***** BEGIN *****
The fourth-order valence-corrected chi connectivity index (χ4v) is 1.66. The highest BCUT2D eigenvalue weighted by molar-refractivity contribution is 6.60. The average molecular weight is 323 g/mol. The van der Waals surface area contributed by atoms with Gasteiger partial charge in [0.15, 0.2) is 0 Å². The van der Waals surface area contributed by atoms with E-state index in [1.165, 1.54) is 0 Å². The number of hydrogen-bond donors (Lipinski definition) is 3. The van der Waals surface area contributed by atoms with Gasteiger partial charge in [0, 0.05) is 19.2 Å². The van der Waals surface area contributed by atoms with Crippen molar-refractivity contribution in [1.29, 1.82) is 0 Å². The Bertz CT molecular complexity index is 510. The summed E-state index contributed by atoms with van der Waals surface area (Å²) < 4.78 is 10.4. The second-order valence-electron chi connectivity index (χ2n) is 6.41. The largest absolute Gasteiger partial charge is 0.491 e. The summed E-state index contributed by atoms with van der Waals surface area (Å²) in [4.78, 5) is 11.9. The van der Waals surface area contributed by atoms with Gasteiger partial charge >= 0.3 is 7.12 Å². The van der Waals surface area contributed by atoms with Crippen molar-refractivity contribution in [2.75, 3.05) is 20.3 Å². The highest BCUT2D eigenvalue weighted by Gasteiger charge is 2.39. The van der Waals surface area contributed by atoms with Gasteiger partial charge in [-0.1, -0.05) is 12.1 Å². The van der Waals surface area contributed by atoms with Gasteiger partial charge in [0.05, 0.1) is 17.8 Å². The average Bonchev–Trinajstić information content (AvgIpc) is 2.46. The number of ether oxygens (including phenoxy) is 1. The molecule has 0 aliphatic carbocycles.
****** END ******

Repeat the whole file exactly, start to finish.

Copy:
The fourth-order valence-corrected chi connectivity index (χ4v) is 1.66. The highest BCUT2D eigenvalue weighted by molar-refractivity contribution is 6.60. The average molecular weight is 323 g/mol. The van der Waals surface area contributed by atoms with Gasteiger partial charge in [0.15, 0.2) is 0 Å². The van der Waals surface area contributed by atoms with E-state index in [1.165, 1.54) is 0 Å². The number of hydrogen-bond donors (Lipinski definition) is 3. The van der Waals surface area contributed by atoms with Gasteiger partial charge in [0, 0.05) is 19.2 Å². The van der Waals surface area contributed by atoms with Crippen molar-refractivity contribution in [1.29, 1.82) is 0 Å². The Bertz CT molecular complexity index is 510. The summed E-state index contributed by atoms with van der Waals surface area (Å²) < 4.78 is 10.4. The second-order valence-electron chi connectivity index (χ2n) is 6.41. The largest absolute Gasteiger partial charge is 0.491 e. The summed E-state index contributed by atoms with van der Waals surface area (Å²) in [4.78, 5) is 11.9. The van der Waals surface area contributed by atoms with Gasteiger partial charge >= 0.3 is 7.12 Å². The van der Waals surface area contributed by atoms with Crippen molar-refractivity contribution in [2.75, 3.05) is 20.3 Å². The highest BCUT2D eigenvalue weighted by Gasteiger charge is 2.39. The van der Waals surface area contributed by atoms with Gasteiger partial charge in [-0.1, -0.05) is 12.1 Å². The van der Waals surface area contributed by atoms with Gasteiger partial charge in [0.05, 0.1) is 17.8 Å². The average Bonchev–Trinajstić information content (AvgIpc) is 2.46. The number of ether oxygens (including phenoxy) is 1. The molecule has 0 aliphatic carbocycles.